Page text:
In the eight years following the 2007 economic crash, so-called dollar stores have attracted a great deal of investor interest. The newest kid on the block, Dollar General (DG), has never known anything other than the lime light, but forerunner Dollar Tree (DLTR) spent the better part of a decade hovering around the $10-per-share mark from the late 1990s into the new millennium before catching the savvy investors' eyes.
Stock valuations for both companies, as well as its competitor, Family Dollar (FDO), have since soared. Dollar Tree briefly tested the $60-per-share level just over a month ago, while Dollar General ran from $22 to over $61 since its 2009 initial public offering (IPO). Meanwhile, after trading as low as $14.62 in early 2008, Family Dollar climbed to just over $75 per share in September.
Several months ago, however, I began to wonder if the bull run in this niche retailer market had run its course. Now I'm convinced that it has.
Family Dollar was the first to succumb to market exhaustion. Between July and September, the stock began to experience a momentum shift on the daily and weekly time frames. This was quite similar to the exhaustion pattern it had displayed just over a year earlier when it peaked in the summer of 2012.
One of the unique characteristics of this momentum shift was that it consisted of three distinct and evenly spaced highs. In fact, this year's highs on Sept.19 came only one day after the 100% time expansion of the first two highs. In other words, the distance between the highs marked A and B on the daily chart (below) of Family Dollar is only one day less than the distance between the highs marked B and C. When this happens, a stronger pullback or correction is very common. It was one of the first things that caught my attention over the summer.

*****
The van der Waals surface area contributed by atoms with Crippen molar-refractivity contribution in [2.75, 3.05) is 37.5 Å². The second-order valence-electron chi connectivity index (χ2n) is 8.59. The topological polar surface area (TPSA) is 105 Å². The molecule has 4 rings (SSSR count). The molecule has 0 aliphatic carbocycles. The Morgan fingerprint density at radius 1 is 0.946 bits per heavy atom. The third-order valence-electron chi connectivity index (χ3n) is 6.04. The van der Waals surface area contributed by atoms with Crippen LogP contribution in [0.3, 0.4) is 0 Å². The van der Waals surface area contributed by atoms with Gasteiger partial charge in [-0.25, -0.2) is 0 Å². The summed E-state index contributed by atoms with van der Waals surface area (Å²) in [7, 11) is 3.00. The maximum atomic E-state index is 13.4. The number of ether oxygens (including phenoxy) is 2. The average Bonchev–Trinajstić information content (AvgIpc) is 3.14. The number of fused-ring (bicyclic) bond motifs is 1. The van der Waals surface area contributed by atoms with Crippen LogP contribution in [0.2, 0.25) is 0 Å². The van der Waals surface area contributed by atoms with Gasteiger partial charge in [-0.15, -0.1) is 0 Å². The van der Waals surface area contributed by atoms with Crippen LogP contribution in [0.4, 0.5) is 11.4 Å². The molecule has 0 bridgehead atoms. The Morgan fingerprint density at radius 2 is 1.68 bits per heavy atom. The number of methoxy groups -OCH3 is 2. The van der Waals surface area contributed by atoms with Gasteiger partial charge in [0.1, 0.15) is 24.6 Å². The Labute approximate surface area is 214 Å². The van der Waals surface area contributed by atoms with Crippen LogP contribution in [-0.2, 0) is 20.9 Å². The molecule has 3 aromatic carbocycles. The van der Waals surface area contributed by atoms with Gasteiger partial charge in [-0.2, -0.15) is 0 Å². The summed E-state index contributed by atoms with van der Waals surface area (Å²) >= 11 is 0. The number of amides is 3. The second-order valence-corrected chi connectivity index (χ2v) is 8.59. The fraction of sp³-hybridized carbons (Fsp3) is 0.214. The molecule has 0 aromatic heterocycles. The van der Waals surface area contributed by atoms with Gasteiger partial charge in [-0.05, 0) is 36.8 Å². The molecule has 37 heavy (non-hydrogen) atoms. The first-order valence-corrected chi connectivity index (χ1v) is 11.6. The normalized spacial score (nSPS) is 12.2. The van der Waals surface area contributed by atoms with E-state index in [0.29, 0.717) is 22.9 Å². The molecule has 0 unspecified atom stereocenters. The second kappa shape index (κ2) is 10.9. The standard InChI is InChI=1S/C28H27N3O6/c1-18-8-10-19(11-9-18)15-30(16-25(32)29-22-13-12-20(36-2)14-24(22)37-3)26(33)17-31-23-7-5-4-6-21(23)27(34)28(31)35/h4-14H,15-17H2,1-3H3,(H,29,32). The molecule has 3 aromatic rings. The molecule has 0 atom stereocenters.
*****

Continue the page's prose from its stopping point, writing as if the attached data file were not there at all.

Family Dollar has continued to correct off the September highs with two waves of selling on the weekly time frame. The second wave of selling found support just over a week ago. While this leaves Family Dollar oversold in the short term, the monthly time frame still has a double top in play that will likely take at least another four to five months to sort out.
In the meantime, the stock is high on my list for swing trade action in both directions, because the monthly trend exhaustion is likely to continue to yield strong multi-week swings in the months ahead. This should remain true even if the overall monthly correction falls into a longer-term trading range and the security begins to correct more through time than price.
Dollar Tree was the second to fall. Its momentum shift began the day Family Dollar hit highs, but the progression of its momentum shift was quicker. Dollar Tree established its third high in just over a month and gave way to selling pressure after it announced that it saw its year-over-year profits slide from $0.68 a share to $0.58 a share in its latest quarterly earnings report. Dollar Tree has been trading in a low level range on the daily time frame ever since.
The current positioning suggests that a secondary breakdown could easily be in the works. I have a target of $52 over the next month on this one, but am waiting for a stronger intraday reversal trigger on the 60-minute time frame to initiate a short. A head and shoulders strategy is one example of a pattern to watch for.
So far, Dollar General has bucked the trend that we've been seeing develop in these discount retailers. After beating third-quarter earnings estimates on Dec. 5, the stock struck a new all-time high just this week. Nevertheless, this recent high is only slightly higher than the high it hit in the immediate aftermath of the news. In fact, it has created a double-top on the daily time frame.
After a nice start earlier this year, shares of Dollar General have been struggling to regain upside momentum throughout the past two quarters -- despite strong earnings. The company had experienced a setback in the second half of 2012 and spent the past year recovering. After breaking through the 2012 highs, however, the weekly trend became very choppy. This has slowed the momentum of the overall uptrend and makes Dollar General susceptible to rapid price retracements.
Despite its relative strength compared to Family Dollar and Dollar Tree, $62 is likely to continue to serve as a strong daily resistance zone in the stock. I have a downside target of $57 on Dollar General over the next two months and will be monitoring the intraday time frames for reversals as early as next week. A third high on the daily time frame, however, would be even more ideal for shorting.
My objectives on all three of these retailers will be to focus on the swing trading time frame with a holding period averaging one to four weeks. However, all three are currently vulnerable on the weekly and monthly charts for larger corrections through price and time.